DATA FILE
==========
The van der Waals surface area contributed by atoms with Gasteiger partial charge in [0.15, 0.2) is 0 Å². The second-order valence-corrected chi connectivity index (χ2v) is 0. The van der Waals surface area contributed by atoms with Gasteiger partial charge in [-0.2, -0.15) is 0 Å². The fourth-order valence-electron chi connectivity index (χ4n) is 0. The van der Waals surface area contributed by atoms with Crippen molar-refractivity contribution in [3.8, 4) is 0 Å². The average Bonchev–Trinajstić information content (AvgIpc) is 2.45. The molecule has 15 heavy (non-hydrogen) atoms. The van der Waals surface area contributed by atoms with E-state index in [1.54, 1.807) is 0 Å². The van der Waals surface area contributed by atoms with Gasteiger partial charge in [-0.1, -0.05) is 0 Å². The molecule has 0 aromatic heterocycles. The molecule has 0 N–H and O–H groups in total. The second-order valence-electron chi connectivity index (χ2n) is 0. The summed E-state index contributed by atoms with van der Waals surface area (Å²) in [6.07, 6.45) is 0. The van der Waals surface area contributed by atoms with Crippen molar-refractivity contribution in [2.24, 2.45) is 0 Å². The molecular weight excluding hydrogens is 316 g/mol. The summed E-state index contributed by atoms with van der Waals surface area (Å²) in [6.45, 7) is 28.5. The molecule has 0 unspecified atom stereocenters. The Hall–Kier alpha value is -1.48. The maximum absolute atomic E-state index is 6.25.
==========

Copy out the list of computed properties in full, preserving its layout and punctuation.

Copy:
The van der Waals surface area contributed by atoms with Gasteiger partial charge in [0.15, 0.2) is 0 Å². The second-order valence-corrected chi connectivity index (χ2v) is 0. The van der Waals surface area contributed by atoms with Gasteiger partial charge in [-0.2, -0.15) is 0 Å². The fourth-order valence-electron chi connectivity index (χ4n) is 0. The van der Waals surface area contributed by atoms with Crippen molar-refractivity contribution in [3.8, 4) is 0 Å². The average Bonchev–Trinajstić information content (AvgIpc) is 2.45. The molecule has 15 heavy (non-hydrogen) atoms. The van der Waals surface area contributed by atoms with E-state index in [1.54, 1.807) is 0 Å². The van der Waals surface area contributed by atoms with Gasteiger partial charge in [-0.1, -0.05) is 0 Å². The molecule has 0 aromatic heterocycles. The molecule has 0 N–H and O–H groups in total. The second-order valence-electron chi connectivity index (χ2n) is 0. The summed E-state index contributed by atoms with van der Waals surface area (Å²) in [6.07, 6.45) is 0. The van der Waals surface area contributed by atoms with Crippen molar-refractivity contribution in [2.24, 2.45) is 0 Å². The molecular weight excluding hydrogens is 316 g/mol. The summed E-state index contributed by atoms with van der Waals surface area (Å²) in [6.45, 7) is 28.5. The molecule has 0 unspecified atom stereocenters. The Hall–Kier alpha value is -1.48. The maximum absolute atomic E-state index is 6.25.